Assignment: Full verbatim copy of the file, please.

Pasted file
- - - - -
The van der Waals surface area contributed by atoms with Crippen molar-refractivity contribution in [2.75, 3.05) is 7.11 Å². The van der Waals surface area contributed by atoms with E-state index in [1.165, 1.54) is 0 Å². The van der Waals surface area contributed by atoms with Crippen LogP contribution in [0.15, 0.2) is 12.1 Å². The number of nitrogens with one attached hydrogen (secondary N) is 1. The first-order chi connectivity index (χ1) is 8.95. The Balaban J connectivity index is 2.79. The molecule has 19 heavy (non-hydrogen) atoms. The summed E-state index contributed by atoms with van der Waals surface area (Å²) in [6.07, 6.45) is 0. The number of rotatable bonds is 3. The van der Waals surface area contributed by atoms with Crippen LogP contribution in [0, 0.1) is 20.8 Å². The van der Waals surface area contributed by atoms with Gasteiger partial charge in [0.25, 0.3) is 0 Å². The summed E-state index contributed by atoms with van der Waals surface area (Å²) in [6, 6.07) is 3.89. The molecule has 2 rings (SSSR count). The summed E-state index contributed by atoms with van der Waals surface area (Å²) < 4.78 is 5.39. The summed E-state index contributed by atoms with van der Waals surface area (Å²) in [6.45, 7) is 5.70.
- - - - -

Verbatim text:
The van der Waals surface area contributed by atoms with Crippen molar-refractivity contribution in [2.75, 3.05) is 7.11 Å². The van der Waals surface area contributed by atoms with E-state index in [1.165, 1.54) is 0 Å². The van der Waals surface area contributed by atoms with Crippen LogP contribution in [0.15, 0.2) is 12.1 Å². The number of nitrogens with one attached hydrogen (secondary N) is 1. The first-order chi connectivity index (χ1) is 8.95. The Balaban J connectivity index is 2.79. The molecule has 19 heavy (non-hydrogen) atoms. The summed E-state index contributed by atoms with van der Waals surface area (Å²) in [6.07, 6.45) is 0. The number of rotatable bonds is 3. The van der Waals surface area contributed by atoms with Crippen LogP contribution in [0, 0.1) is 20.8 Å². The van der Waals surface area contributed by atoms with Gasteiger partial charge in [0.25, 0.3) is 0 Å². The summed E-state index contributed by atoms with van der Waals surface area (Å²) in [6, 6.07) is 3.89. The molecule has 2 rings (SSSR count). The summed E-state index contributed by atoms with van der Waals surface area (Å²) < 4.78 is 5.39. The summed E-state index contributed by atoms with van der Waals surface area (Å²) in [6.45, 7) is 5.70.